How best to introduce the new Deal or No Deal game from Evolution Gaming ?
Perhaps I should start by explaining how I never was a fan of the world-famous hit TV game show that Evolution’s latest game is based on. Undoubtedly this fostered a lack of enthusiasm when it came to reviewing the game at launch.
Alternatively, I could begin by saying, other than the fundamentals of a live presenter (there’s no way you’d describe them as a dealer) and gambling with real money. Deal or No Deal feels far removed from the live dealer games I started playing online 10 years ago and the passion behind Livedealer.org.
Or even, more damningly by three simple letters R N G.
Whichever introduction you take most heed of. Chances are you’ve probably already encountered promotional material for the new game at several Evolution powered casinos. If not yet quite got round to playing Deal or No Deal.
Enough preamble misgivings though and down to explaining the game.
Firstly, before you get to play the main live Deal or No Deal game with its iconic briefcases and Banker’s offers. You’re required to go through a qualification segment.
Think of qualifying if you will as applying to be on the real TV show. Nothing too arduous though. You place a bet, spin the bank vault reels and if all three segments line-up you make it through to the next stage. This is the first RNG element you encounter, of which there are more.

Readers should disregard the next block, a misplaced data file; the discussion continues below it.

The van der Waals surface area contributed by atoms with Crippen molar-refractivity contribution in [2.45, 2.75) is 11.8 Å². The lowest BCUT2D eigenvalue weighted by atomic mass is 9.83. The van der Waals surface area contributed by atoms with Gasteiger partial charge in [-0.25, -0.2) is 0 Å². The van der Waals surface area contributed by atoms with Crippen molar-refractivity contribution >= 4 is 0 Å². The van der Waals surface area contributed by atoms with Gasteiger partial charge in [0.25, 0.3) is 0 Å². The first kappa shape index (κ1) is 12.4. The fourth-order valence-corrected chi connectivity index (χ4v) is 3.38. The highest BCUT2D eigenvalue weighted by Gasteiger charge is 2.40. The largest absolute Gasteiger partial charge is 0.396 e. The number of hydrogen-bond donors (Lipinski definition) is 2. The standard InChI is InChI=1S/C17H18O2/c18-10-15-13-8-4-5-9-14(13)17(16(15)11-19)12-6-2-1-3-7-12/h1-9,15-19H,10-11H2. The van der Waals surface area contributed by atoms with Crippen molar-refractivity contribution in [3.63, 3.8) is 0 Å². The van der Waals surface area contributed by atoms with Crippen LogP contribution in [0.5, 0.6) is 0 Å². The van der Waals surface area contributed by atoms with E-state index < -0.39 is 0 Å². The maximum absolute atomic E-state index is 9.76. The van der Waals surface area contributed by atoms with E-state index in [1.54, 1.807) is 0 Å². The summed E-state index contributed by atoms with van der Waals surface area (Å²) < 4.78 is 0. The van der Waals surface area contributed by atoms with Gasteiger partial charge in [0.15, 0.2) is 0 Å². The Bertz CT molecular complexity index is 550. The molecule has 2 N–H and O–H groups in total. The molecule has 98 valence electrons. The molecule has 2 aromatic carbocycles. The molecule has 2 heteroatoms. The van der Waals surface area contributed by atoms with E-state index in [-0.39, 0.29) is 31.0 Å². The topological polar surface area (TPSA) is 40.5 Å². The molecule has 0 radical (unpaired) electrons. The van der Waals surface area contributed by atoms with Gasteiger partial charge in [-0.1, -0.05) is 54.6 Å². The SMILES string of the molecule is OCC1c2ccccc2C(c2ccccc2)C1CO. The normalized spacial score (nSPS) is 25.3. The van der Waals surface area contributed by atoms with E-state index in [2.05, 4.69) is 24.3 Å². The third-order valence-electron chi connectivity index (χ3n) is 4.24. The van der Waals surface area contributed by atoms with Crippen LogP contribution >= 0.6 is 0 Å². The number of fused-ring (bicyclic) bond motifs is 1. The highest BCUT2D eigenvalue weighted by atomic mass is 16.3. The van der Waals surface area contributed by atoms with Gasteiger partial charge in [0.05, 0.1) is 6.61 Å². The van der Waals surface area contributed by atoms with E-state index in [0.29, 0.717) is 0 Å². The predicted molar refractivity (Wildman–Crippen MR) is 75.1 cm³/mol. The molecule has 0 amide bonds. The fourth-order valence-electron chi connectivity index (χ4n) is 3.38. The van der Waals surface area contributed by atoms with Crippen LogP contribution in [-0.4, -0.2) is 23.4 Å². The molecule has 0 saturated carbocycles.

It’s not overly difficult to qualify. Primarily down to the fact you have the opportunity of increasing your likelihood of qualifying by betting more and in doing so locking more of the bank vault reels already in place.
– In Normal mode all three segments are spun, costing you 1x your intial bet.
– Easy mode costs 3x your initial bet with one segment already in place.
– Very Easy mode costs 9x your initial bet and two of the three reels are locked in place.
From my experience playing, if you’ve not manged to qualify within 3 attempts on Very Easy mode, luck is possibly not on your side today. Beware though as you can lose quite a lot on Easy mode, making it feel just like slots.